News Leadership 3.0

March 19, 2010

National Broadband Plan: What it actually says about civic engagement

On March 17, the FCC finally presented to Congress the National Broadband Plan—a 360-page proposed policy to encourage the development of a robust, ubiquitous broadband infrastructure throughout the US. Last week I discussed why news orgs and journalists should pay attention to this plan.

Enhancing civic engagement is a key theme of the published plan. In fact, an entire chapter is devoted to this topic.

Here are some civic engagement highlights of the plan—and some possible implications for community-level news and information…

By Amy Gahran

(This is part of a series of guest posts by Amy Gahran. Amy is looking how news organizations and other institutions can implement the findings of the Knight Commission on the Information Needs of Communities in a Democracy, This joint project of the John S. and James L. Knight Foundation and the Aspen Institute Communications and Society program produced the report, “Informing Communities: Sustaining Democracy in the Digital Age.” See all posts in this series.)

Right at the top of Chapter 15, Civic Engagement, the National Broadband Plan highlights the connection between broadband access and the faltering traditional news business:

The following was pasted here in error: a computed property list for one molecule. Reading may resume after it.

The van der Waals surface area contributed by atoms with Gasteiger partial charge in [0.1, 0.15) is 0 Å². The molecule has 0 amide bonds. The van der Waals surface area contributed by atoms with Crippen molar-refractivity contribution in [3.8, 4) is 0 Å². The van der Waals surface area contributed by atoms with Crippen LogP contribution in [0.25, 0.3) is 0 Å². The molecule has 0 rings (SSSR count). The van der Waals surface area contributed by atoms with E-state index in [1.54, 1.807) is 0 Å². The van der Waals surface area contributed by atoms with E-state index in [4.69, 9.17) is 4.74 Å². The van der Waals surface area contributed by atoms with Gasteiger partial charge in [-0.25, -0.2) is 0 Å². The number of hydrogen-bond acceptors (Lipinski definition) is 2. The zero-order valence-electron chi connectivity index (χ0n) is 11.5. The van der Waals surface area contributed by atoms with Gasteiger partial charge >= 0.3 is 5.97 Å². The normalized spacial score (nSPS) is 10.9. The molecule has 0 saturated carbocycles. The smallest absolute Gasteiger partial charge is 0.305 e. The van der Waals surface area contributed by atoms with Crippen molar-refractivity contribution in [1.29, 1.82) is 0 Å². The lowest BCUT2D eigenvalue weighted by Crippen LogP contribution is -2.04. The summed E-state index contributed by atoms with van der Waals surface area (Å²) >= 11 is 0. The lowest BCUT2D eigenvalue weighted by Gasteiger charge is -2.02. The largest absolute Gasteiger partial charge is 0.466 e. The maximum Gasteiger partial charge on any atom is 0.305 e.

“The transition to new information technologies and services can open new doors to enhance America’s media environment—but with traditional sources of news and information journalism under severe stress in the current media and economic environments, we confront serious challenges to ensure that broadband is put to work to strengthen our democracy. Civic engagement starts with an informed public, and broadband can help by strengthening the reach and relevance of mediated and unmediated information.”

The plan’s civic engagement chapter makes 14 specific recommendations to create a broadband infrastructure that actively supports civic engagement at all levels of US society and government. The chapter’s second recommendation (15.2) specifically echoes and cites Recommendation 4 of the Knight Commission’s “Informing Communities” report:

Recommendation 15.2: Government should make its processes more transparent and conducive to participation by the American people:
  • For the Executive Branch, independent agencies, Congress and state and local government, all government meetings, public hearings and town hall meetings should be broadcast online.  
  • Congress should consider allowing the American public to track and comment on proposed legislation online.